$\mathcal{H}\left(E\right)=\frac{{\text{d}}^{2}{r}_{1}}{\text{d}{r}_{1}}$ (12)

$\text{d}E=E{\displaystyle \int \mathcal{H}}\left(E\right)\mathrm{,}$ (13)

in this framework, $\text{d}{r}_{1}$ in Equation (10) scales analogous to the FLRW scale factor.

6. Stability Analysis of the Bose-Einstein Quantum State of the Modified White Hole

This section explores the thermodynamic unstable conditions at which the big bang accrued as discussed above when $S=0.4$, and the accompanying underlying thermodynamic stability conditions before the big bang and after the big bang.

For this purpose, we describe the corresponding stability of the modified white hole by the equation of state in terms of three state parameters *P*, *V*, and *T*. This means that when a thermodynamic system is in stable equilibrium, it has the

condition ${\frac{\partial P}{\partial V}|}_{T}\le 0$ and ${C}_{P}\ge 0$ , and ${\frac{\partial P}{\partial V}|}_{T}\ge 0$ and ${C}_{P}\ge 0$ is the case of

unstable equilibrium, and in our case, the moment of the big bang.

For the thermodynamic stability analysis, we take the derivative in the Equations (4) and (2) with respect to the entropy S, and then insert $S=\pi {r}_{+}^{2}$ into it, and thus obtaining the following relation

$\begin{array}{l}{\frac{\partial P}{\partial V}|}_{T}={\frac{\partial P/\partial S}{\partial V/\partial S}|}_{T}\\ =\frac{2\pi r{\left(-r+b\right)}^{2}\left(T{r}^{3}-\frac{1}{4}a{b}^{2}+abr-a{r}^{2}\right)}{{\left(-2r+b\right)}^{2}\left(2a\pi r\left(2{b}^{2}-5br+4{r}^{2}\right)\mathrm{ln}\left(r\right)+4\left(-2a\pi -1\right){r}^{3}+b\left(23a\pi +5\right){r}^{2}-2\left(10a\pi +1\right){b}^{2}r+6a\pi {b}^{3}\right)}.\end{array}$ (14)

Therefore, we find the thermodynamic stability by the condition below

$T<\frac{\left({b}^{2}-4b{r}_{+}+4{r}_{+}^{2}\right)a}{4{r}_{+}^{3}}.$ (15)

From the Van der Waals temperature relation [5] , we obtain the corresponding conditions for *P* in the following form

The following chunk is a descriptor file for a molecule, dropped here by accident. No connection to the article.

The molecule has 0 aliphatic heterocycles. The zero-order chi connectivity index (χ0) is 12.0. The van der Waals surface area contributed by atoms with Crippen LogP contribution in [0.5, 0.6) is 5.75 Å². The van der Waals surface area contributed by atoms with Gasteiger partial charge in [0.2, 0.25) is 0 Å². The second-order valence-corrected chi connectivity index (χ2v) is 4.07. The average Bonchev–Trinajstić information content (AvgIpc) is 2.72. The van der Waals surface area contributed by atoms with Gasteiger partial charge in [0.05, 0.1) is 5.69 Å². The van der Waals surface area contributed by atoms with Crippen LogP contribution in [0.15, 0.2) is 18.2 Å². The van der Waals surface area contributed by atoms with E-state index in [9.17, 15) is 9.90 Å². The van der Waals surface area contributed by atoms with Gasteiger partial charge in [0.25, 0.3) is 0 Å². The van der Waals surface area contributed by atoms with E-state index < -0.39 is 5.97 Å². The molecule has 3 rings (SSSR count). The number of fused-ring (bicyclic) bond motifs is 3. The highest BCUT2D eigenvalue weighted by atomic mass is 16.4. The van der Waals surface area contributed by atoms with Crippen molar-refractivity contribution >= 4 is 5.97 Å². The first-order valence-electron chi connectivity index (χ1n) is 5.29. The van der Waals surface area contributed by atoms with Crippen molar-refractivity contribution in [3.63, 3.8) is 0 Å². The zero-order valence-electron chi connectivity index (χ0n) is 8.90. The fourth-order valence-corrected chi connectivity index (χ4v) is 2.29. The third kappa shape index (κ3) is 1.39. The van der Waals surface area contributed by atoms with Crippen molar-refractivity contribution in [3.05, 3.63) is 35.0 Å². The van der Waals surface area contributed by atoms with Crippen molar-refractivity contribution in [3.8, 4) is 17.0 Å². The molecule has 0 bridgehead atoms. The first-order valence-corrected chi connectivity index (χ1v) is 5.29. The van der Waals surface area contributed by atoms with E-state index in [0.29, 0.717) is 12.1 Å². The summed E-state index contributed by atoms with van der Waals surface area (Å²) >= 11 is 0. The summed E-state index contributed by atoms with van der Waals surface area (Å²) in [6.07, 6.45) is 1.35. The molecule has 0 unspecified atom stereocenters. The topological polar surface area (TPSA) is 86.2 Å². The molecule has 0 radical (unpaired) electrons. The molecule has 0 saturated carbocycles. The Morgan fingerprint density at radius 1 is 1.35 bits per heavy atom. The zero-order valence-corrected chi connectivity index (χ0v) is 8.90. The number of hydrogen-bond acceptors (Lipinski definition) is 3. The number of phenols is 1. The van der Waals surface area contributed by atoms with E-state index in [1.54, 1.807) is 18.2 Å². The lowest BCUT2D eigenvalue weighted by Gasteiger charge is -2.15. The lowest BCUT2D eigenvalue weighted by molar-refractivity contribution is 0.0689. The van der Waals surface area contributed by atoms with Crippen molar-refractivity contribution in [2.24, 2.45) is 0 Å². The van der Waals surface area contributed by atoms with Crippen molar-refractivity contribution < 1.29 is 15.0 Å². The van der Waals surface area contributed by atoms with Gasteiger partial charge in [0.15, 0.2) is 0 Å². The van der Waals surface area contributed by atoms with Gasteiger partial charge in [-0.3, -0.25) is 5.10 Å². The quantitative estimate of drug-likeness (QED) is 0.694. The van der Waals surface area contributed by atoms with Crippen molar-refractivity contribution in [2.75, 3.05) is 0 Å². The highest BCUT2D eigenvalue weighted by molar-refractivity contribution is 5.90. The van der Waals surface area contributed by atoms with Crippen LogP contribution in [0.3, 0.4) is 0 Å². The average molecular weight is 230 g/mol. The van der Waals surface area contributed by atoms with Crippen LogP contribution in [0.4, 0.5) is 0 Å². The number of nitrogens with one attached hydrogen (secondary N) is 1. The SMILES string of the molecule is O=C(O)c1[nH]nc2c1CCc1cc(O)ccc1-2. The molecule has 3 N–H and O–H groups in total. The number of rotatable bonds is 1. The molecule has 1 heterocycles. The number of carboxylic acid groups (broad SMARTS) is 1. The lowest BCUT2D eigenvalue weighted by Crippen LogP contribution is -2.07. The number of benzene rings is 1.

$\{\begin{array}{ll}P<\frac{a\left({r}_{+}-b\right)}{4{r}_{+}^{3}},\hfill & \text{\hspace{0.17em}}\text{\hspace{0.17em}}\text{\hspace{0.17em}}{r}_{+}>\frac{b}{2},\hfill \\ P>\frac{a\left({r}_{+}-b\right)}{4{r}_{+}^{3}},\hfill & \text{\hspace{0.17em}}\text{\hspace{0.17em}}\text{\hspace{0.17em}}{r}_{+}<\frac{b}{2}.\hfill \end{array}$ (16)

Exploring another thermodynamic stability condition, *i.e*.,
${C}_{P}\ge 0$ , we acquire the corresponding stability as

$\{\begin{array}{ll}P<\frac{-a}{4{r}_{+}^{2}},\hfill & \text{\hspace{1em}}{r}_{+}<\frac{b}{2},\hfill \\ P>\frac{-a}{4{r}_{+}^{2}},\hfill & \text{\hspace{1em}}{r}_{+}>\frac{b}{2},\hfill \\ P<\frac{-a\left(b-{r}_{+}\right)}{4{r}_{+}^{3}},\hfill & \text{\hspace{1em}}{r}_{+}<0,\hfill \\ P>\frac{-a\left(b-{r}_{+}\right)}{4{r}_{+}^{3}},\hfill & \text{\hspace{1em}}{r}_{+}>0,\hfill \end{array}\mathrm{\text{\hspace{0.17em}}\text{\hspace{0.17em}}\text{\hspace{0.17em}}}\text{or}\mathrm{\text{\hspace{0.17em}}\text{\hspace{0.17em}}\text{\hspace{0.17em}}}\{\begin{array}{ll}P<\frac{-a}{4{r}_{+}^{2}},\hfill & \text{\hspace{1em}}{r}_{+}>\frac{b}{2},\hfill \\ P>\frac{-a}{4{r}_{+}^{2}},\hfill & \text{\hspace{1em}}{r}_{+}<\frac{b}{2},\hfill \\ P>\frac{-a\left(b-{r}_{+}\right)}{4{r}_{+}^{3}},\hfill & \text{\hspace{1em}}{r}_{+}<0,\hfill \\ P<\frac{-a\left(b-{r}_{+}\right)}{4{r}_{+}^{3}},\hfill & \text{\hspace{1em}}{r}_{+}>0,\hfill \end{array}$ (17)